It was an early Saturday morning in December. The temperature was in the mid-20s (which is balmy for a Minnesota winter). I was cleaning windows, sometimes cleaning the same windows two and three times. The streaks were driving me crazy, but I was determined to do a good job. After all, these weren’t just any windows. They were the front windows of the Shorewood Village Great Clips salon owned by franchisees Regina, Steve, and Jenny Finkelstein.
When the windows were cleaned to my standards, I moved inside to the front desk and helped check in customers. It took me a while to get the hang of it. I had to deliver the proper greeting to every customer, look up their name and number in the system, and quote estimated wait times, which seemed to change every 30 seconds at the busy salon.
At first, I kept forgetting to ask people if they’d checked in online. Since Online Check-In usage is so high at the Shorewood salon, I just assumed everyone used it. “Hi, welcome to Great Clips. Are you Bill?” It was pretty awkward when “Bill” looked at me and said, “Uh, no. Why do you ask?”
Clearly, I had a lot to learn. And that was exactly the point as I worked in a salon. I swept hair. I folded capes and filled water bottles. I cleaned the bathrooms. I answered the phone and greeted customers.
This salon shift was part of my participation in the Great Clips, Inc. Walk In Their Shoes (WITS) program, recently revitalized after a suggestion by Fargo franchisees Cary Schilling and Emily Wilcox. “If you just spend some time in our salons,” Cary said in 2014, “you’d know what we go through every day.”
The suggestion made sense. Some years ago, we had a limited version of the program, which had lapsed, so it was relaunched. The goal is that every year, every Great Clips, Inc. employee will work at least once either in a salon or in another department within Great Clips—although we strongly encourage them to choose the salon option.
It’s an effort to help every corporate employee see the business from a new point of view. From the home office, it’s impossible to know the day-in, day-out routine of running a salon. That’s why I feel so strongly about the WITS program, because it allows us to experience the salon from a place other than our office chairs. I believe it will help us work better together with franchisees and their stylists. And it is a great way to live our values. WITS is just one example of how we listen and earn trust.
What I learned during my time at the salon is that there are a lot of moments you just don’t think about when you’re not on site. There are nuanced situations you can only see and experience when you are actually in a salon.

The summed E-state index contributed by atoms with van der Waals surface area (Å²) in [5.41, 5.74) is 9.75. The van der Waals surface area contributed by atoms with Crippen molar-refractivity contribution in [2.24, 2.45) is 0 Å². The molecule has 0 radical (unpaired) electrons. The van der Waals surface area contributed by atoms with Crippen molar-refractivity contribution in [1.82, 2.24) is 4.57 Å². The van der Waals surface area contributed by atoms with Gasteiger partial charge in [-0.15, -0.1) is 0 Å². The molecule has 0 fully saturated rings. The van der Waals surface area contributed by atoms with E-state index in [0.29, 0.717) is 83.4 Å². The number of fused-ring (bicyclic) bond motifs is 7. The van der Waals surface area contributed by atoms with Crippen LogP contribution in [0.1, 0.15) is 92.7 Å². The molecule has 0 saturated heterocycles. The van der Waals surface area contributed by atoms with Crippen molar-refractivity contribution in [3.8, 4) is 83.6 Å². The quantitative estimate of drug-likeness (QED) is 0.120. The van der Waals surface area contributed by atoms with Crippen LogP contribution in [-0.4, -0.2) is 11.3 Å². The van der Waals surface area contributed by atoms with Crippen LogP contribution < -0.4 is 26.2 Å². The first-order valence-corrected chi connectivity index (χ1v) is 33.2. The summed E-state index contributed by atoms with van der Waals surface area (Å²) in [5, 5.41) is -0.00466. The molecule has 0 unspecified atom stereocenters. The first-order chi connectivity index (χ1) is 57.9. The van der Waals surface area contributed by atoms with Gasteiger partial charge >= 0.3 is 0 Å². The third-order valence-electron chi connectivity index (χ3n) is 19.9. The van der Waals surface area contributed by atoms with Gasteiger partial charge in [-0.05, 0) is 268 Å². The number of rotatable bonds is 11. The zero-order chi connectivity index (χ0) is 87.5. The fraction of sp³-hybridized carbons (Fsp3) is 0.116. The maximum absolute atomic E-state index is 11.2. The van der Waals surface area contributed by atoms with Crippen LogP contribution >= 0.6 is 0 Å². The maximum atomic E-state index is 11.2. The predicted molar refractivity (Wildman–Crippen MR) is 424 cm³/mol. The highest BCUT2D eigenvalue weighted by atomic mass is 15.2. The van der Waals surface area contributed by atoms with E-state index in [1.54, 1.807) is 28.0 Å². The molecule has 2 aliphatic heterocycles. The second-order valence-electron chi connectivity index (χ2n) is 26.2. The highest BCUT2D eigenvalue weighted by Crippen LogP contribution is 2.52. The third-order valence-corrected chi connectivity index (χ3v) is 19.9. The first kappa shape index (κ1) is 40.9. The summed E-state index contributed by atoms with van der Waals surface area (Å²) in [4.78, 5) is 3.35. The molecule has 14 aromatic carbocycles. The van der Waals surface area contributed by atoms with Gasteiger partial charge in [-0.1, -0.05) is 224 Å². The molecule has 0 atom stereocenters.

Lucky for me, salon manager Michelle Jopp was cutting hair right behind me as I stood at the reception desk, so she could step in when I was about to flounder. She had an easy way about her, jumping in when a customer wanted to wait for a particular stylist, rather than the next one available. Michelle reminded the customer that we have their Clip Notes® in the system, so the next available stylist would do a great job. Most of the time, the customers gladly accepted Michelle’s idea.
I also was able to see Great Clips values put into practice. I watched a stylist who had a great way with kids, from the little ones to the teenagers. One father brought in a young boy who was clinging tightly to his dad. The stylist got him to sit in the chair by giving him a brightly colored kids’ cape, then joked around with him when spraying his hair with water, saying it was raining in the salon.
Another stylist talked about a planned vacation in Hawaii, which sparked a lot of conversation and laughter among stylists and customers. The place had a very “Cheers”-like feeling, with lots of smiles and positive energy. And yet the pace was fast and efficient. It’s a well-run operation, and it shows in the energy of the manager, stylists, and customers.
It’s a testament to the stylists at this salon and throughout the Great Clips system when customers feel valued and appreciated. What happens in the chair makes such a difference, and Great Clips stylists make all the difference.
However brief, my time in this salon helped me look at issues and situations from the perspective of daily operations, not as abstract concepts. It was a reminder that, in a world of conflicting priorities and limited resources, we all need to stay focused on the things that drive the success of our brand. When we can actually see it, and hear it, and feel it, it takes on a renewed sense of urgency. One streak-free window at a time.